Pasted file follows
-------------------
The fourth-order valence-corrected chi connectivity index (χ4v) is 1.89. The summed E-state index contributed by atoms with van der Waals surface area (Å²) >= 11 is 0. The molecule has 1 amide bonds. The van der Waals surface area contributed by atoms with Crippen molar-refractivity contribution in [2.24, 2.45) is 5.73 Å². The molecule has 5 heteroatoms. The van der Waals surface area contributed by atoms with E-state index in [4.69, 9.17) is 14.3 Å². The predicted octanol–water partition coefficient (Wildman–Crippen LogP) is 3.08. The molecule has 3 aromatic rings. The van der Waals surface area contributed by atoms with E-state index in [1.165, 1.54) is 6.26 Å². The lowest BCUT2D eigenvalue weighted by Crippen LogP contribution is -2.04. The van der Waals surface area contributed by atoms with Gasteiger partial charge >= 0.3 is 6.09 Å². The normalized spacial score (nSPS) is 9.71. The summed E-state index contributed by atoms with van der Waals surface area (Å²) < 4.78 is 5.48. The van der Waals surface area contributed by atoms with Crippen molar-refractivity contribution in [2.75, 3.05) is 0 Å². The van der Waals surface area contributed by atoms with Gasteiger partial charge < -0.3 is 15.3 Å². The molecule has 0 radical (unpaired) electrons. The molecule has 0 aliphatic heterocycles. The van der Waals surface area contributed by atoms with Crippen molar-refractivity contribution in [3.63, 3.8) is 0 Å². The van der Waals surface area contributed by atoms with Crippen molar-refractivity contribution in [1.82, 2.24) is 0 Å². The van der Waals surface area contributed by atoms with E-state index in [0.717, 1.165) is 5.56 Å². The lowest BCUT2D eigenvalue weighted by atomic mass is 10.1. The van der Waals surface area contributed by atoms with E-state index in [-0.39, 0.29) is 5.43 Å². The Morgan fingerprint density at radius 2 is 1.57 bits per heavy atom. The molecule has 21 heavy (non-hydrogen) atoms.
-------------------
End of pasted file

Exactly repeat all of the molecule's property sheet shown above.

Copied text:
The fourth-order valence-corrected chi connectivity index (χ4v) is 1.89. The summed E-state index contributed by atoms with van der Waals surface area (Å²) >= 11 is 0. The molecule has 1 amide bonds. The van der Waals surface area contributed by atoms with Crippen molar-refractivity contribution in [2.24, 2.45) is 5.73 Å². The molecule has 5 heteroatoms. The van der Waals surface area contributed by atoms with E-state index in [4.69, 9.17) is 14.3 Å². The predicted octanol–water partition coefficient (Wildman–Crippen LogP) is 3.08. The molecule has 3 aromatic rings. The van der Waals surface area contributed by atoms with E-state index in [1.165, 1.54) is 6.26 Å². The lowest BCUT2D eigenvalue weighted by Crippen LogP contribution is -2.04. The van der Waals surface area contributed by atoms with Gasteiger partial charge >= 0.3 is 6.09 Å². The normalized spacial score (nSPS) is 9.71. The summed E-state index contributed by atoms with van der Waals surface area (Å²) < 4.78 is 5.48. The van der Waals surface area contributed by atoms with Crippen molar-refractivity contribution in [2.75, 3.05) is 0 Å². The van der Waals surface area contributed by atoms with Gasteiger partial charge < -0.3 is 15.3 Å². The molecule has 0 radical (unpaired) electrons. The molecule has 0 aliphatic heterocycles. The van der Waals surface area contributed by atoms with Crippen molar-refractivity contribution in [3.63, 3.8) is 0 Å². The van der Waals surface area contributed by atoms with Crippen molar-refractivity contribution in [1.82, 2.24) is 0 Å². The van der Waals surface area contributed by atoms with E-state index in [0.717, 1.165) is 5.56 Å². The lowest BCUT2D eigenvalue weighted by atomic mass is 10.1. The van der Waals surface area contributed by atoms with E-state index in [-0.39, 0.29) is 5.43 Å². The Morgan fingerprint density at radius 2 is 1.57 bits per heavy atom. The molecule has 21 heavy (non-hydrogen) atoms.